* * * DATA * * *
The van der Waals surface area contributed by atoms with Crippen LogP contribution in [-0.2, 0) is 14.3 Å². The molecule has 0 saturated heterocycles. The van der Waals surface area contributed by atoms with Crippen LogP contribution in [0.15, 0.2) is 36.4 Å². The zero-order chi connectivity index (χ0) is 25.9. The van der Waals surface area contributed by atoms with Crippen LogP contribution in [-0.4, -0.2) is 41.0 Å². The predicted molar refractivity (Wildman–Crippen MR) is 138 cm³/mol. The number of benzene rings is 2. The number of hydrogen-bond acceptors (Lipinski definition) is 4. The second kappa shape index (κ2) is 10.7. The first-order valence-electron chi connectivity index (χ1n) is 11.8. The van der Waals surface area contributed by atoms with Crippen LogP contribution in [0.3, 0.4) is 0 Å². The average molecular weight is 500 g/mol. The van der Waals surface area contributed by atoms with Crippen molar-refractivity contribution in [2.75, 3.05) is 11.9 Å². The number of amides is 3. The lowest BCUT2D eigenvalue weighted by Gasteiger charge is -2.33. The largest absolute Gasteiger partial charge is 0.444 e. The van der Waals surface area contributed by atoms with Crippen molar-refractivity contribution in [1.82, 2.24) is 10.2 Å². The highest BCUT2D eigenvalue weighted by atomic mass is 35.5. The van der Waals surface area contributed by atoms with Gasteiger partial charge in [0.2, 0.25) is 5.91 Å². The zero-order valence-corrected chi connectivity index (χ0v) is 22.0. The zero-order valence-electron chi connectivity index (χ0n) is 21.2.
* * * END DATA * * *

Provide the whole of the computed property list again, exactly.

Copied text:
The van der Waals surface area contributed by atoms with Crippen LogP contribution in [-0.2, 0) is 14.3 Å². The molecule has 0 saturated heterocycles. The van der Waals surface area contributed by atoms with Crippen LogP contribution in [0.15, 0.2) is 36.4 Å². The zero-order chi connectivity index (χ0) is 25.9. The van der Waals surface area contributed by atoms with Crippen LogP contribution in [-0.4, -0.2) is 41.0 Å². The predicted molar refractivity (Wildman–Crippen MR) is 138 cm³/mol. The number of benzene rings is 2. The number of hydrogen-bond acceptors (Lipinski definition) is 4. The second kappa shape index (κ2) is 10.7. The first-order valence-electron chi connectivity index (χ1n) is 11.8. The van der Waals surface area contributed by atoms with Crippen LogP contribution in [0.3, 0.4) is 0 Å². The average molecular weight is 500 g/mol. The van der Waals surface area contributed by atoms with Crippen molar-refractivity contribution in [2.75, 3.05) is 11.9 Å². The number of amides is 3. The lowest BCUT2D eigenvalue weighted by Gasteiger charge is -2.33. The largest absolute Gasteiger partial charge is 0.444 e. The van der Waals surface area contributed by atoms with Crippen molar-refractivity contribution in [1.82, 2.24) is 10.2 Å². The highest BCUT2D eigenvalue weighted by atomic mass is 35.5. The van der Waals surface area contributed by atoms with Gasteiger partial charge in [0.2, 0.25) is 5.91 Å². The zero-order valence-corrected chi connectivity index (χ0v) is 22.0. The zero-order valence-electron chi connectivity index (χ0n) is 21.2.